Speaking 'Lëtzebuergesch' in Luxembourg
With courses offered around the Grand Duchy, there are countless opportunities to learn the Luxembourgish language.
But, when it comes to using and practising this language, it is a different matter. Luxembourg's growing international workforce and rising foreign population means that for learners, there just are not enough opportunities to practise Luxembourgish in their day-to-day lives.
But they shouldn't give up hope, says language teacher and author of a new book on learning Luxembourgish Tania Hoffmann. Here, she shares her tips for learners to fine-tune and actually use this language in Luxembourg.
1-Become a member of a Luxembourgish club or association
There are so many clubs and associations in Luxembourg that often we're spoilt for choice. Of course, there is nothing wrong with joining a club where people speak your language.
But, why not take yourself out of your comfort zone every now and then by signing up to things like sport clubs, choirs, animal welfare associations, or gardening clubs (Gaart & Heem), which are run by Luxembourgers? If you have a specific interest, why not ask around and find a local club.
2-Go to the local market
Local markets usually attract local farmers and producers so are the perfect opportunity to try a bit of bartering or merely have a conversation in Luxembourgish with the vendors. You can kill two birds with one stone by buying some healthy, locally-grown groceries at the same time.
3-Speak to your neighbours
The advantages of being on friendly terms with one's neighbours know no bounds. Even if they are not the chattiest of people, if your neighbours are Luxembourgish, just tell them you're learning their language and would like to practise.
If you have children and they attend local schools, why not approach other parents when you pick them up or drop them off.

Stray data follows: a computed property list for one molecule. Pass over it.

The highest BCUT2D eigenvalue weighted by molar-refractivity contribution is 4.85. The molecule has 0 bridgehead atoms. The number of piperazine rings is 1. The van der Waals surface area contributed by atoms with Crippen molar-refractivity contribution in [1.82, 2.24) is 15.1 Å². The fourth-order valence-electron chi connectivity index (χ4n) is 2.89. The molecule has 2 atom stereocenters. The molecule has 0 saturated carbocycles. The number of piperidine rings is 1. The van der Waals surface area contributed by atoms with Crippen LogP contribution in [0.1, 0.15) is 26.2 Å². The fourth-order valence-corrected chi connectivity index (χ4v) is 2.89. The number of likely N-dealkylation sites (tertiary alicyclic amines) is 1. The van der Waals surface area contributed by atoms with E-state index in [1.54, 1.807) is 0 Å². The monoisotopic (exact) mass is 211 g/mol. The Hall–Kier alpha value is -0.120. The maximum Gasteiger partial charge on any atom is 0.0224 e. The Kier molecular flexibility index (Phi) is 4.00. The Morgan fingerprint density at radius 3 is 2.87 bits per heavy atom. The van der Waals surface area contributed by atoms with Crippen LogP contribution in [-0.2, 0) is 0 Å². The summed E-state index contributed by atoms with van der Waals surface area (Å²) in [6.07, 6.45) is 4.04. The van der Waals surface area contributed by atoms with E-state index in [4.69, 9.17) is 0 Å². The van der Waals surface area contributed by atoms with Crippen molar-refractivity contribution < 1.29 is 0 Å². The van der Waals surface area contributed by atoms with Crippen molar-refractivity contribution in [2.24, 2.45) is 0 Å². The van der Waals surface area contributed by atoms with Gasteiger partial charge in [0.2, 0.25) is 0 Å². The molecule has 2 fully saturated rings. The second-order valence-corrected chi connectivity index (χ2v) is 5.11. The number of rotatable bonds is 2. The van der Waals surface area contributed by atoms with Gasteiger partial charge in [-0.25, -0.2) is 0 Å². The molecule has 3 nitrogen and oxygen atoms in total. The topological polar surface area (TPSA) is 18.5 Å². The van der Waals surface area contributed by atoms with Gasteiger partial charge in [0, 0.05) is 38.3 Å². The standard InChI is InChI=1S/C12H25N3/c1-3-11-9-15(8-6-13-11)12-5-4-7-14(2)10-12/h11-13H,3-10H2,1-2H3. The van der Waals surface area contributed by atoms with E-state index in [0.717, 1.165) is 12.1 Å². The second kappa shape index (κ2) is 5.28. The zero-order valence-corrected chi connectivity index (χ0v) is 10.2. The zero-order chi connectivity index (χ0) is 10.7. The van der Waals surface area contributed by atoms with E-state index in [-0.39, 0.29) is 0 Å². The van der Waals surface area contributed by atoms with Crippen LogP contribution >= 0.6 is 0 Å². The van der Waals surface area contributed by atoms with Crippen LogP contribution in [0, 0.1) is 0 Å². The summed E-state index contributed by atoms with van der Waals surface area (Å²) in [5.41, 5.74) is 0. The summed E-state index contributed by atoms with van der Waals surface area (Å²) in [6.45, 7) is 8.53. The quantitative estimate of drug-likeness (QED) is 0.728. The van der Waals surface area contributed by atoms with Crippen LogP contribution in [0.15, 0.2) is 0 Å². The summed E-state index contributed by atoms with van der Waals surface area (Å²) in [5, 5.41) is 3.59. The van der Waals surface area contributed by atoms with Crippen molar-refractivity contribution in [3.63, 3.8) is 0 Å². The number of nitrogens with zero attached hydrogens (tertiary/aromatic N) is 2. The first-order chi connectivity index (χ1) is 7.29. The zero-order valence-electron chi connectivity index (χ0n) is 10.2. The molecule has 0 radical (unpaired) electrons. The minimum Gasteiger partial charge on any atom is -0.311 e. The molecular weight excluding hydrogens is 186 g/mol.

4-Support your local festivals
Most communes around the Grand Duchy will hold festivities and fundraising events during the year. Next time you get a leaflet through your door about such an event, make a point of attending.
Tania cites as examples local Grillfest, Wäifest or Floumaart. The chances are you will encounter at least one Luxembourger with whom you can speak Luxembourgish.
5-Be proactive and persistent
The common complaint from learners of the Luxembourgish language is that when Luxembourgers realise you're struggling, they will revert to another language. Tania says this is no excuse. Always try to speak Luxembourgish first, for example when you visit the Post Office, a bank, shop, café or speak to your postman (“Bréifdréier”).
And if the Luxembourger you're speaking to tries to speak another language, Tania says: “Ask them gently to be patient and tell them that you are learning Luxembourgish and that you need and like to practice.”
Tania Hoffmann is a certified language teacher, author and translator. She recently published “Verwiesselungsgefor" a book for people learning Luxembourgish showing how changing accents and wrong spelling can change the meaning and pronunciation of a word.
The 76-page book can be purchased by emailing firstname.lastname@example.org or visiting www.letz-learn.lu.
The book costs 15 euros + 2 euros shipping costs for Luxembourg, 4 euros for Europe or at the e-shop of the publisher www.epubli.de
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